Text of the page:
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People of Ryde presents Nasrin Azizi

Published on 19 June 2020

City of Ryde is Refugee welcome Zone

I am happy to welcome you all to the City of Ryde. The City of Ryde is a “Refugee Welcome Zone”, which means that our community works to give refugees and asylum seekers alike a welcoming place to live. And the City of Ryde is like my own hometown.

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My family and I arrived in Australia as refugees from Afghanistan in 2002, which was 18 years ago. Unfortunately, when we arrived, we were not given much information about the services available to us as refugees. It took us a while to find things like English classes and other services that would help us become a part of the wonderful Australian community. We didn’t even know about train and bus timetables, or even how to buy tickets!

It was not until I went to the Community Migrant Resources Centre (CMRC) that I learned about all of these things. The centre gave me information about the community, about how to apply for citizenship, where to take computer classes and how to apply for jobs. Since 2002, communication with refugees has improved a lot, so there is even more information available to you about services in the community. I remember the City of Ryde had a project which was called “A Guide for Asylum Seekers and Refugees” to provide you with all the information about all the services available to you around the City of Ryde community. Through the City of Ryde Council and other organisations in the community, you can receive help with education, legal matters, and documentation and visas. The education you can receive around the community includes English classes, cooking classes, computer classes and more. There are also educational groups for your children, so that they get a head-start with reading and writing in English.

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There are also many community and social groups available through the City of Ryde Council, such as craft groups at libraries, mothers’ groups, and men’s groups. There are cultural groups for many different languages and cultures, including Persian, Indian, Chinese, Korean, and many more.

But there was no Afghan women’s group in the City of Ryde.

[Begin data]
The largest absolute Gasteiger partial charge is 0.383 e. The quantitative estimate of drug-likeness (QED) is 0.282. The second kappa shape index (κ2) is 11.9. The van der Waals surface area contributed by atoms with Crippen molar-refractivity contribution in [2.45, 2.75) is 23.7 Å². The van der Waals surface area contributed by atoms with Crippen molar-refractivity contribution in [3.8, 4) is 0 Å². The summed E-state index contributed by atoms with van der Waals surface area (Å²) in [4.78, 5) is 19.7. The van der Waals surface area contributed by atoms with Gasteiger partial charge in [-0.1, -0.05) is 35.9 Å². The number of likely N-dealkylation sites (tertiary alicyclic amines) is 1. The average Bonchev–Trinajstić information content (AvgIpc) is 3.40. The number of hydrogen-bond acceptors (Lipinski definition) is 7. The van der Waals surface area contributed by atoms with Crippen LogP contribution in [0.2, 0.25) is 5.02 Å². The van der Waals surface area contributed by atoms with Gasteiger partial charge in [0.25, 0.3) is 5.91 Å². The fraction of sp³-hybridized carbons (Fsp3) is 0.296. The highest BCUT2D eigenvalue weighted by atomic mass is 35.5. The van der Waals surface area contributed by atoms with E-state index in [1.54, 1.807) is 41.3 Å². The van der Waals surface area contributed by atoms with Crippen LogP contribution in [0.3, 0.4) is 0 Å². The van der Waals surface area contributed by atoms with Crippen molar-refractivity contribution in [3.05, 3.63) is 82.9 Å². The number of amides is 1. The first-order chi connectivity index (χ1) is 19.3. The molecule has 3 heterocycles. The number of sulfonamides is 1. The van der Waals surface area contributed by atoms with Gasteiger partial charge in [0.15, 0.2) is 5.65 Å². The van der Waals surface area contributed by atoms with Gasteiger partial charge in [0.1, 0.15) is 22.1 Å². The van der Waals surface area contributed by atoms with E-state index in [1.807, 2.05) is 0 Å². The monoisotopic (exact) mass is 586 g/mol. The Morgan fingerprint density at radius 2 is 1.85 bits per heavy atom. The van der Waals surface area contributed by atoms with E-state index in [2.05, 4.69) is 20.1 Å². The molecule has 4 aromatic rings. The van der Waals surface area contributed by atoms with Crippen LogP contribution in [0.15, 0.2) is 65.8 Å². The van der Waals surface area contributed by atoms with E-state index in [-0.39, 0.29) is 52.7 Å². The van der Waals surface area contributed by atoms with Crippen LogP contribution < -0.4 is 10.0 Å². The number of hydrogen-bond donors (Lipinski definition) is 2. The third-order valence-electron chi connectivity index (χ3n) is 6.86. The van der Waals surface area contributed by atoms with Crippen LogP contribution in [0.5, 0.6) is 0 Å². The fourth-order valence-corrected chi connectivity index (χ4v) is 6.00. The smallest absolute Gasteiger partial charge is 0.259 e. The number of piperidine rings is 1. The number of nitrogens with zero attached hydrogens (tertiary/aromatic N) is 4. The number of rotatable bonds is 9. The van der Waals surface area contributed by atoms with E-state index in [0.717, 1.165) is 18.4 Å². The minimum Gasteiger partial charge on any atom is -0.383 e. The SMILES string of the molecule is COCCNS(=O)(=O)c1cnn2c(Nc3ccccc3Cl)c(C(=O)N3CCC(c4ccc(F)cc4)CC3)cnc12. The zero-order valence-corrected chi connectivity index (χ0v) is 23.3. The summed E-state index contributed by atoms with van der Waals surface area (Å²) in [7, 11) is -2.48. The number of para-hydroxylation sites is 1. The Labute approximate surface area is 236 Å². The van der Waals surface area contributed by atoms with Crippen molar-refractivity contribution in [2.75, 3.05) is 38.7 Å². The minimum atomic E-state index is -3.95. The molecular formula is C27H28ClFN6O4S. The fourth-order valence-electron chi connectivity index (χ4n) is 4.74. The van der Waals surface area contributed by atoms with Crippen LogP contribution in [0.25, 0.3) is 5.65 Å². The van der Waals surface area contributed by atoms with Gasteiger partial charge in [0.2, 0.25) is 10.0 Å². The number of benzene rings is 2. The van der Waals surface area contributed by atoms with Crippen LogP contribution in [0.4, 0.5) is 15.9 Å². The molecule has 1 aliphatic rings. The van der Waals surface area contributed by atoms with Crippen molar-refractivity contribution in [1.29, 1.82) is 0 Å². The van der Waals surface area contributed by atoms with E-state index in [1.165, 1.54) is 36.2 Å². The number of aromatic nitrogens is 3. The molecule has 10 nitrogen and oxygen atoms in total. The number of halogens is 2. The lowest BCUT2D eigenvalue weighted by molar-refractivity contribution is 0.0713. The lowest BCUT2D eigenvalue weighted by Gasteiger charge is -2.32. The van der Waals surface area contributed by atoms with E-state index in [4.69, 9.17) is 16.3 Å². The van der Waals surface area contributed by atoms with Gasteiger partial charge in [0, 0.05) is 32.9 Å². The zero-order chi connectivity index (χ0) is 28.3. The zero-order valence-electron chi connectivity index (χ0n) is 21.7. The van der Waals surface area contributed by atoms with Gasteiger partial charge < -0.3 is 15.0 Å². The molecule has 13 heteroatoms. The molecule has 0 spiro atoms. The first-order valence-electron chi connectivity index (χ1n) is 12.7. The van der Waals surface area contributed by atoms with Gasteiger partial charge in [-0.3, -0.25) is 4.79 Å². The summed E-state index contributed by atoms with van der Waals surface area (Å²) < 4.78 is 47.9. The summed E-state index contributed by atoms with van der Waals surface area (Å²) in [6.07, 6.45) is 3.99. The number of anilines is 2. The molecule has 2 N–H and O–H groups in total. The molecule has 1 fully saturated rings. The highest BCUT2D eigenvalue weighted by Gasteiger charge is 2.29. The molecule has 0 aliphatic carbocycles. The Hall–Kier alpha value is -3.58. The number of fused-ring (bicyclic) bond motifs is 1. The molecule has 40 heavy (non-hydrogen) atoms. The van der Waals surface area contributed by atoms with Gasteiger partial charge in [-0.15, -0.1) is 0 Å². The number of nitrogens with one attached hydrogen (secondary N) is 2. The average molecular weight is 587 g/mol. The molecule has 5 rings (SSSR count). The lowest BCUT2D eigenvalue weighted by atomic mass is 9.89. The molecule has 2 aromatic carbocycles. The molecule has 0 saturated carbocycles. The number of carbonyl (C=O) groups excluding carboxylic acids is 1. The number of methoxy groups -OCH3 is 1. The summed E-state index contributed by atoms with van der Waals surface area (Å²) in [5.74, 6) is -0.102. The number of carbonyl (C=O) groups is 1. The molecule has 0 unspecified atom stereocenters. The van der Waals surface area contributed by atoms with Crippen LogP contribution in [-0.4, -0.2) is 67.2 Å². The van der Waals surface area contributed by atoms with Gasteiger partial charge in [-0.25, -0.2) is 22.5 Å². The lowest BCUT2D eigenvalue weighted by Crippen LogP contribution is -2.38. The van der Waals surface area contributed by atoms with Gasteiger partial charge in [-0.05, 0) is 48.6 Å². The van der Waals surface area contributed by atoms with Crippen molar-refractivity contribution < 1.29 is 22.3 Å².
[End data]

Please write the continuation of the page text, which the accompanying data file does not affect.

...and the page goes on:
In 2016 I started an Afghan women’s wellbeing group project in partnership with the City of Ryde Council, Settlement Services International and CMRC. The Afghan Women’s Well-being Project contributed to long term strategic planning and sustainable re-settlement practices needed to meet the emerging service provision needs of Afghan women in the Ryde area.

The primary community outcome of this project was to break down individual and community barriers creating social isolation for Afghan women. Another key community outcome was providing connections between the women and a variety of service providers who are able to offer them information and support, which increases their accessibility to the services.

The project also personally and directly benefits 15 Afghan women who are socially isolated. In some cases, these women are facing domestic violence or are recent arrivals, including humanitarian entrants. These workshops provided an opportunity for the women to discuss personal issues in a safe space and, following this, become connected to support organisations and service providers who could address their needs. For example, in a workshop facilitated by Legal Aid, a participant shared her experience, which included psychological abuse and threats by her spouse who threatened to cancel her visa, forcing her to return to Afghanistan. The representative from Legal Aid was able to refer the participant to additional support services to address her situation, as well as providing legal advice regarding the rights of the participant in a confidential setting. 

This project has reduced social isolation, cultural barriers and increased understanding of Australian culture and systems. A final, additional outcome was the improved self-esteem of the women.

Without the City of Ryde Council’s support, I would not be able to run the Afghan Women’s Wellbeing Group successfully. 

Written by Nasrin Azizi 

 
Last updated on 21 June 2020